Karen: They could be, generally, if you’re terminating, you’re most likely going to have an unemployment insurance exposure. So, you’re probably not paying that directly. But that’s coming out of your piece of the pie that you’ve paid into unemployment. If they are over the age of forty, you could be looking at an Age Discrimination in Employment Act. If they had some illness that you may or may not have known about, they could say, “Well Pete, you fired me because I have depression.” And you didn’t even know that they had depression. So, they can bring a disability complaint forward. And the same as business owners, we need to be aware, and not only in employment but anywhere. We can be sued for anything at any time. Is it a lawsuit that is going to go anywhere? Possibly not. But we still have to defend it, and we have risk and cost involved in that. But we can’t make our business decisions because we are afraid of those. We just need to be aware of them. Unemployment, you know what? In the long run it’s probably less expensive to the health and the well-being of the organization to end the employment of someone that is not a fit. You might have that short-term pain of the unemployment exposure, but the long-term gain is a cost-benefit. The same with hiring. When do you make the decision to offer benefits? There’s a cost involved in that so explore what your options are and make an informed decision. You don’t, as a business owner, have to know everything. But know when to ask for help and know when to find out. Don’t be accidental with your accounting. Don’t be accidental with your HR. Know when to say, “Hey. I need to look a little further into this to make an informed decision.”

Peter: And when you’re talking about employment and letting someone go because they’re not a right fit, I think a question that the business owner should ask, “Are they not a right fit in my organization or are they not a right fit in the specific job?

Karen: Excellent. And there are two distinct competencies or fit areas that you need to look at. And the overriding one is, “Do they fit in my overall culture?”

Peter: Right.

Karen: The question I’m finding with many of my small employers is, “Do we even know what our own culture is?” So, that adds some drama; that adds some challenge. We don’t even know what our own culture is. The best thing I did for my organization, a couple years ago, was develop a solid vision, mission, and values statement so that everybody—we’re all working toward the same goal. Everyone here knows what the vision is. They know what the mission is. We all work around our core values. I actually changed our recruiting last year. Instead of a traditional job application, applicants need to reply to us with their understanding of our core values and what our core values mean to them. Peter: Wow. That’s wonderful.

Karen: What a difference that made. And I’ll tell you what, from a traditional HR person, the hair on the back of my neck went up. And I’m like, “I’m stepping outside of the box. Oh, no. You’re supposed to have an applicant fill out an application. Oh, no.” We do still get the application completed but only by those that are moving forward in the interview process. The first application with us is, “Tell me about what our core values mean to you.” Because I can teach somebody how to do a handbook review. I can say, “These are the things you look for. Here’s the checklist.” I can’t teach someone that HR is fun. They get it or they don’t get it. It is fun for them or it isn’t. If it’s not fun for them they will lose their mind working in this organization.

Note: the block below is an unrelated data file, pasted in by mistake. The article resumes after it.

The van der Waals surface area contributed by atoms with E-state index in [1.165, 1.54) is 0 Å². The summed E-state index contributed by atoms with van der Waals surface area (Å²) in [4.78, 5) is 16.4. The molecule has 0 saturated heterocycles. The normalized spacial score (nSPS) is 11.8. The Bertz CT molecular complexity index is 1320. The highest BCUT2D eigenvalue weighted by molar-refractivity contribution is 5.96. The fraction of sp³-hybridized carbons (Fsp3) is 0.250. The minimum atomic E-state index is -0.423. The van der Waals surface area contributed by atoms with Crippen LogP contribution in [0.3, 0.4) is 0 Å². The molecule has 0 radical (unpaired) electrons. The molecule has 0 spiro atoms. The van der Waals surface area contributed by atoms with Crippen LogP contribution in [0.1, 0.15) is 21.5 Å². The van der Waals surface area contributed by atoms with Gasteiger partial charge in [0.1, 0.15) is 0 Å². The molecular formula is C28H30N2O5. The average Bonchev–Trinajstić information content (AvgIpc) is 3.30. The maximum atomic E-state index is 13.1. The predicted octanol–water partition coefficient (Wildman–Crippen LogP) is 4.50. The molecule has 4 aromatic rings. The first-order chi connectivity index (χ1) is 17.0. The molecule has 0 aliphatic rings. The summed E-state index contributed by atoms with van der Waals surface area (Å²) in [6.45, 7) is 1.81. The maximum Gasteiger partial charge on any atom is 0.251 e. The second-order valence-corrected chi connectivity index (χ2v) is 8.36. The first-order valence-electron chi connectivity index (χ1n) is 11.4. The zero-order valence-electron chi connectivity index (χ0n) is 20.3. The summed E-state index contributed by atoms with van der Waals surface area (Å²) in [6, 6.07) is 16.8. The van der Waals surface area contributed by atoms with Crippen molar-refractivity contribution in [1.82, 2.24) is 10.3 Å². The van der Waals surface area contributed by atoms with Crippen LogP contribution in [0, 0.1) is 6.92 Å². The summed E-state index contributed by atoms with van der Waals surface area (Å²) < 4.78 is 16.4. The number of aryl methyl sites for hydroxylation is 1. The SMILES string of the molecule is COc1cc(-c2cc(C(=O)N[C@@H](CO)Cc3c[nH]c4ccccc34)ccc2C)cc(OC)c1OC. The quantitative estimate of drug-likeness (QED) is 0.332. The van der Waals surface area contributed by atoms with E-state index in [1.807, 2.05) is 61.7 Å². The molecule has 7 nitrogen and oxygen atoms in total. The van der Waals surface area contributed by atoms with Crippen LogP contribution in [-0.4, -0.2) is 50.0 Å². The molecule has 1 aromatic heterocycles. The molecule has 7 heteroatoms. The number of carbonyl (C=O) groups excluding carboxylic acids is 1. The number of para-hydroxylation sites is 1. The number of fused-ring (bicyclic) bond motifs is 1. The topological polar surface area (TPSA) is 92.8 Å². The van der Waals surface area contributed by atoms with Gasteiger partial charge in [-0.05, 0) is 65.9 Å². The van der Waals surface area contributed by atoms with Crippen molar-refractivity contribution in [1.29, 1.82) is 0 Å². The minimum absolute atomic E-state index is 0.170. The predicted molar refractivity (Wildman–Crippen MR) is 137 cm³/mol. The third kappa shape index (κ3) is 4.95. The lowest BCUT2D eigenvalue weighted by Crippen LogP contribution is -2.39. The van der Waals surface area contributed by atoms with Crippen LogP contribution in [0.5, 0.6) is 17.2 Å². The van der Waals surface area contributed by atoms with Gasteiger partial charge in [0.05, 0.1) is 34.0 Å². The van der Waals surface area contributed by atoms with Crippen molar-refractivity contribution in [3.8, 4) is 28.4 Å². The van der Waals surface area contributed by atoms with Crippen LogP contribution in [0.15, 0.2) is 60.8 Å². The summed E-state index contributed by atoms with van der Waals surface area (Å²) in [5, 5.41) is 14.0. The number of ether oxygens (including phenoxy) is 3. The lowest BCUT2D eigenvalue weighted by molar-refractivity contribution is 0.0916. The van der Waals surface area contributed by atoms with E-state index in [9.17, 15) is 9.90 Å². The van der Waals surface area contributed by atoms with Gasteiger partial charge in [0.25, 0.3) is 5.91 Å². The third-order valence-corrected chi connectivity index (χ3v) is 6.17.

Peter: Because you’re dealing with people every single day. But I even ask my audiences what business are they in, and they’ll go, “I’m in accounting services. I’m a consultant.” And I go, “No, no, no, no, no. You’re in the people business first and foremost.” And you address this really well in your book because without people you have no employees. Without people you have no clients, customers, whatever. So, I always remind audiences that we are in the people business. We need to go into that area that we might not be as comfortable with but need to get very comfortable with. And I absolutely love your new interviewing process that you put in place by having them basically tell you how they fit into the mission, the vision, the core values of the organization before you move on to the next step. Because just in that instance, you know that one, they’ve done their homework. They’re coming prepared. And you can get a sense right off the bat if they’re either gonna be a great fit, or they’re not gonna fit at all. And then you’ve got the gray area.

Karen: Right. Peter: What result have you seen from that?

Karen: It has dramatically—we click now as an organization. It’s gray and misty but we click. Everybody here gets it. Going the extra mile for a client is second nature to us. And it is. You don’t even talk about going the extra mile for a client, you just do it. My employees know that they—and this is a buzzword that just gets my goat, but it fits—they are empowered to do what they need to do for our clients, without having to run to me and say, “Can I do this extra little work for them and not bill them for it? Can I just take care of this for them?” Absolutely. They don’t even need to ask me. It’s, “What does our client need? Take care of it. Wow them.”

Peter: How large is your organization?

Karen: I love to say this: we have exactly four and half employees. We started an internship program and I am thrilled by that. That’s our half employee. But that’s a very valuable employee. We use the same process with our interns as well. And they’re not going to have the practical HR experience. So, I’m not going to be able to evaluate their hard skills because they only have textbook skills. So, it is critical that they understand the values. If they have the values, I am more than glad to mentor and teach and train them and give them that practical experience that they need, so that they can go out into the work world and say, “Look. I do have experience in HR.”